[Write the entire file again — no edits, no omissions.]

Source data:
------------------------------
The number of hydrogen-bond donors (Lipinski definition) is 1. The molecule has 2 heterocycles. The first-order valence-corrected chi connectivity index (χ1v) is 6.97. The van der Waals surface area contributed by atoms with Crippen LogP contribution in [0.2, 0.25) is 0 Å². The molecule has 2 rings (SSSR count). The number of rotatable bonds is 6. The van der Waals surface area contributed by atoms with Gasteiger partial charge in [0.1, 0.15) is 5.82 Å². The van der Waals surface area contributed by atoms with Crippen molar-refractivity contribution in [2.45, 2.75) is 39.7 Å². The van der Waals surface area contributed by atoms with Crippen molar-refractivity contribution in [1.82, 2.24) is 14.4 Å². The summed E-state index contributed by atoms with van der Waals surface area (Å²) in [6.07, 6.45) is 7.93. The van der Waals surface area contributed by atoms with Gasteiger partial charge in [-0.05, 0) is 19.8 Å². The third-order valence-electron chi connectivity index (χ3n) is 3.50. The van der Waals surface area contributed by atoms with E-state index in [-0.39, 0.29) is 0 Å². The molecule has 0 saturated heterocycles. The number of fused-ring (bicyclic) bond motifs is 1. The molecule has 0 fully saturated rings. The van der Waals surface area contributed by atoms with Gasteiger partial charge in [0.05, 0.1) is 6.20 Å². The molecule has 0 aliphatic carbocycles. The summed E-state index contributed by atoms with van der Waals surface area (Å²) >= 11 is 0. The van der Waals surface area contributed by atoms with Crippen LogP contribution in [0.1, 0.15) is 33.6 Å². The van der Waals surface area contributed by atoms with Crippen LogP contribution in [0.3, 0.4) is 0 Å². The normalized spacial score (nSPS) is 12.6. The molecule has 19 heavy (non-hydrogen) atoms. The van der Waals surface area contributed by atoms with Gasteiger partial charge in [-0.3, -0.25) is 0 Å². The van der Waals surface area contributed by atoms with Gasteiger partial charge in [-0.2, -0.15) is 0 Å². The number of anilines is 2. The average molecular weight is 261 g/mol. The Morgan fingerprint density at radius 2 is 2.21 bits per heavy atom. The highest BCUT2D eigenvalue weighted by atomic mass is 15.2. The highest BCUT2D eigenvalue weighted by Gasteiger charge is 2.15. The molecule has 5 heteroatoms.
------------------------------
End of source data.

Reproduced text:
The number of hydrogen-bond donors (Lipinski definition) is 1. The molecule has 2 heterocycles. The first-order valence-corrected chi connectivity index (χ1v) is 6.97. The van der Waals surface area contributed by atoms with Crippen LogP contribution in [0.2, 0.25) is 0 Å². The molecule has 2 rings (SSSR count). The number of rotatable bonds is 6. The van der Waals surface area contributed by atoms with Gasteiger partial charge in [0.1, 0.15) is 5.82 Å². The van der Waals surface area contributed by atoms with Crippen molar-refractivity contribution in [2.45, 2.75) is 39.7 Å². The van der Waals surface area contributed by atoms with Crippen molar-refractivity contribution in [1.82, 2.24) is 14.4 Å². The summed E-state index contributed by atoms with van der Waals surface area (Å²) in [6.07, 6.45) is 7.93. The van der Waals surface area contributed by atoms with Gasteiger partial charge in [-0.05, 0) is 19.8 Å². The third-order valence-electron chi connectivity index (χ3n) is 3.50. The van der Waals surface area contributed by atoms with E-state index in [-0.39, 0.29) is 0 Å². The molecule has 0 saturated heterocycles. The number of fused-ring (bicyclic) bond motifs is 1. The molecule has 0 fully saturated rings. The van der Waals surface area contributed by atoms with Gasteiger partial charge in [0.05, 0.1) is 6.20 Å². The molecule has 0 aliphatic carbocycles. The summed E-state index contributed by atoms with van der Waals surface area (Å²) >= 11 is 0. The van der Waals surface area contributed by atoms with Crippen LogP contribution in [0.1, 0.15) is 33.6 Å². The van der Waals surface area contributed by atoms with Crippen LogP contribution in [0.3, 0.4) is 0 Å². The normalized spacial score (nSPS) is 12.6. The molecule has 19 heavy (non-hydrogen) atoms. The van der Waals surface area contributed by atoms with Gasteiger partial charge in [-0.3, -0.25) is 0 Å². The van der Waals surface area contributed by atoms with Gasteiger partial charge in [-0.2, -0.15) is 0 Å². The number of anilines is 2. The average molecular weight is 261 g/mol. The Morgan fingerprint density at radius 2 is 2.21 bits per heavy atom. The highest BCUT2D eigenvalue weighted by atomic mass is 15.2. The highest BCUT2D eigenvalue weighted by Gasteiger charge is 2.15. The molecule has 5 heteroatoms.